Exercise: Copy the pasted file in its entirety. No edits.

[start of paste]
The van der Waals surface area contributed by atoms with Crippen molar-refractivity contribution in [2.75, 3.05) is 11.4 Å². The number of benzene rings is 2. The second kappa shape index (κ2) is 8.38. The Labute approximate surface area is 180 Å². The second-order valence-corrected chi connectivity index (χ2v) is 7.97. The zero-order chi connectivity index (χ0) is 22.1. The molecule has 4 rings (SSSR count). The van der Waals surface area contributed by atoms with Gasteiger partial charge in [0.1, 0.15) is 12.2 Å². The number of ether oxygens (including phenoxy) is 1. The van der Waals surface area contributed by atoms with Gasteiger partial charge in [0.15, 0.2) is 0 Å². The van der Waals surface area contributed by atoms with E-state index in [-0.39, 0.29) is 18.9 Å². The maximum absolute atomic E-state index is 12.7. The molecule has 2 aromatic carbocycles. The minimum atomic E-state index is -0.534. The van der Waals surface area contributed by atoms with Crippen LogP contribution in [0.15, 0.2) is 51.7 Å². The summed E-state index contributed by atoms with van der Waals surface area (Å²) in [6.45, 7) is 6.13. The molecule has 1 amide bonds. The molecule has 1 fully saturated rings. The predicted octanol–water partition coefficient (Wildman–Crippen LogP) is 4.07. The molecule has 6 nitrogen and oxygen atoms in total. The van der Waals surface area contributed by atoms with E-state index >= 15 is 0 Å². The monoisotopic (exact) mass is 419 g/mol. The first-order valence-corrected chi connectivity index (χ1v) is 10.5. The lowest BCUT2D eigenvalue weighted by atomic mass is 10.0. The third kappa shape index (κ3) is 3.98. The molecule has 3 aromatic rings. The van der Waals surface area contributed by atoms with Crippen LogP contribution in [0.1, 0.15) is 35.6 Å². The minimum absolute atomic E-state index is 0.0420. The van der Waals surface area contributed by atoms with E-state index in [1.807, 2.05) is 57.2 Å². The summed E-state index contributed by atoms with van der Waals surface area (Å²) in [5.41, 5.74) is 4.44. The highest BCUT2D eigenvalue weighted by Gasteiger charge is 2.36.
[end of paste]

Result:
The van der Waals surface area contributed by atoms with Crippen molar-refractivity contribution in [2.75, 3.05) is 11.4 Å². The number of benzene rings is 2. The second kappa shape index (κ2) is 8.38. The Labute approximate surface area is 180 Å². The second-order valence-corrected chi connectivity index (χ2v) is 7.97. The zero-order chi connectivity index (χ0) is 22.1. The molecule has 4 rings (SSSR count). The van der Waals surface area contributed by atoms with Gasteiger partial charge in [0.1, 0.15) is 12.2 Å². The number of ether oxygens (including phenoxy) is 1. The van der Waals surface area contributed by atoms with Gasteiger partial charge in [0.15, 0.2) is 0 Å². The van der Waals surface area contributed by atoms with E-state index in [-0.39, 0.29) is 18.9 Å². The maximum absolute atomic E-state index is 12.7. The molecule has 2 aromatic carbocycles. The minimum atomic E-state index is -0.534. The van der Waals surface area contributed by atoms with Crippen LogP contribution in [0.15, 0.2) is 51.7 Å². The summed E-state index contributed by atoms with van der Waals surface area (Å²) in [6.45, 7) is 6.13. The molecule has 1 amide bonds. The molecule has 1 fully saturated rings. The predicted octanol–water partition coefficient (Wildman–Crippen LogP) is 4.07. The molecule has 6 nitrogen and oxygen atoms in total. The van der Waals surface area contributed by atoms with E-state index >= 15 is 0 Å². The monoisotopic (exact) mass is 419 g/mol. The first-order valence-corrected chi connectivity index (χ1v) is 10.5. The lowest BCUT2D eigenvalue weighted by atomic mass is 10.0. The third kappa shape index (κ3) is 3.98. The molecule has 3 aromatic rings. The van der Waals surface area contributed by atoms with Crippen LogP contribution in [0.1, 0.15) is 35.6 Å². The minimum absolute atomic E-state index is 0.0420. The van der Waals surface area contributed by atoms with E-state index in [1.807, 2.05) is 57.2 Å². The summed E-state index contributed by atoms with van der Waals surface area (Å²) in [5.41, 5.74) is 4.44. The highest BCUT2D eigenvalue weighted by Gasteiger charge is 2.36.